David Carrasco


 David Carrasco

E-mailjbeasley@hds.harvard.edu
Address14 Divinity Avenue
Cambridge, MA 2138
Phone617-495-5796
Web

Rudenstine Professor, Harvard Divinity School, Harvard University

B.A., Western Maryland College,
M.A., University of Chicago,
Th.M., University of Chicago,
Ph.D., University of Chicago,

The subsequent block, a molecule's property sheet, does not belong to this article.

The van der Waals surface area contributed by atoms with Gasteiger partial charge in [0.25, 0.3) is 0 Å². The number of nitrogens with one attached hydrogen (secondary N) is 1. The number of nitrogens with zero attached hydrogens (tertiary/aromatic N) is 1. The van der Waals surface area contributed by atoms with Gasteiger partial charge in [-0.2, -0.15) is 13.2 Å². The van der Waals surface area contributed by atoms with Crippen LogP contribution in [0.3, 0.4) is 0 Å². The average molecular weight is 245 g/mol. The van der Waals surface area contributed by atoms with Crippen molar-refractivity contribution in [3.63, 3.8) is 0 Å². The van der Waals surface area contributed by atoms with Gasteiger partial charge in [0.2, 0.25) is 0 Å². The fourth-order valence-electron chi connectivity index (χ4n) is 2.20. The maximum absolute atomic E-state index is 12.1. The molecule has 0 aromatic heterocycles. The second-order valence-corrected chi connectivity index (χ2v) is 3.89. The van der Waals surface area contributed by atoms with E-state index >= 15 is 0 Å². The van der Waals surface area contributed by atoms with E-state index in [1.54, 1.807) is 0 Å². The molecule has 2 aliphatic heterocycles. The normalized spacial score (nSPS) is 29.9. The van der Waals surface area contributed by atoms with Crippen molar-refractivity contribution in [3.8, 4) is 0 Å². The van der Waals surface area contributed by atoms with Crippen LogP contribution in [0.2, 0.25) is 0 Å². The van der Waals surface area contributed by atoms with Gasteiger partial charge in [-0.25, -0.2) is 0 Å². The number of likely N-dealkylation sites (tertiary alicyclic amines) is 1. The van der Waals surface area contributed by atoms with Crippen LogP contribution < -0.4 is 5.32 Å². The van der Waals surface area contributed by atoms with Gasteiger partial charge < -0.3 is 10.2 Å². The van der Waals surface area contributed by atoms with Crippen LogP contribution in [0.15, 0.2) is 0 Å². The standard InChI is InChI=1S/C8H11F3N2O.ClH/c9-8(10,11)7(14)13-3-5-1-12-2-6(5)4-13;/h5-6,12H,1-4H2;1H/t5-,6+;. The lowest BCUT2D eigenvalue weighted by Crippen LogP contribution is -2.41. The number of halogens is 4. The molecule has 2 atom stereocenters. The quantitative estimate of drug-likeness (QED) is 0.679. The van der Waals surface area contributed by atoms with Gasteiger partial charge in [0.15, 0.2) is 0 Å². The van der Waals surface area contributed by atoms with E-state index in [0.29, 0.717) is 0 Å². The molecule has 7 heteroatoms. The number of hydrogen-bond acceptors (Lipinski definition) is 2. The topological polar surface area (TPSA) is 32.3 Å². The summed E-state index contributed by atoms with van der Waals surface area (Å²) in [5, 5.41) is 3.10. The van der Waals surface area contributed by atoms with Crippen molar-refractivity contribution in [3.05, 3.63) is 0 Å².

Davíd Carrasco is a historian of religions specializing in hermeneutics in the study of religion, Mesoamerican cities and religions, and the Mexican-American borderlands. He is director of the Moses Mesoamerican Archive and Research Project, which was founded at the University of Colorado, where he taught from 1977 to 1993. He then moved to Princeton University, where he taught from 1993 to 2001, when he came to Harvard. His work has been focused on the symbolic nature of cities in comparative perspective, utilizing his 20 years of research in the excavations and archives associated with the sites of Teotihuacan and Mexico-Tenochtitlan. This has resulted in publications on ritual violence and sacred space; the Great Aztec Temple, the myth of Quetzalcoatl, the Feathered Serpent; and the history of religions in Mesoamerica. Recent collaborative publications include Breaking Through Mexico’s Past: Digging the Aztecs With Eduardo Matos Moctezuma (2007) and Cave, City, and Eagle’s Nest: An Interpretive Journey Through the Mapa de Cuauhtinchan No. 2 (2007; gold winner of the 2008 PubWest Book Design Award in the academic book/nontrade category). His work has included a special emphasis on the religious dimensions of Latino experience: mestizaje, the myth of Aztlan, transculturation, and La Virgen de Guadalupe. He is co-producer of the film Alambrista: The Director’s Cut, which puts a human face on the life and struggles of undocumented Mexican farm workers in the United States, and he edited Alambrista and the U.S.-Mexico Border: Film, Music, and Stories of Undocumented Immigrants (University of New Mexico Press). He is editor-in-chief of the award-winning three-volume Oxford Encyclopedia of Mesoamerican Cultures. His most recent publication is a new abridgement of Bernal Díaz del Castillo’s memoir of the conquest of Mexico, History of the Conquest of New Spain (University of New Mexico Press). Carrasco has received the Mexican Order of the Aztec Eagle, the highest honor the Mexican government gives to a foreign national.

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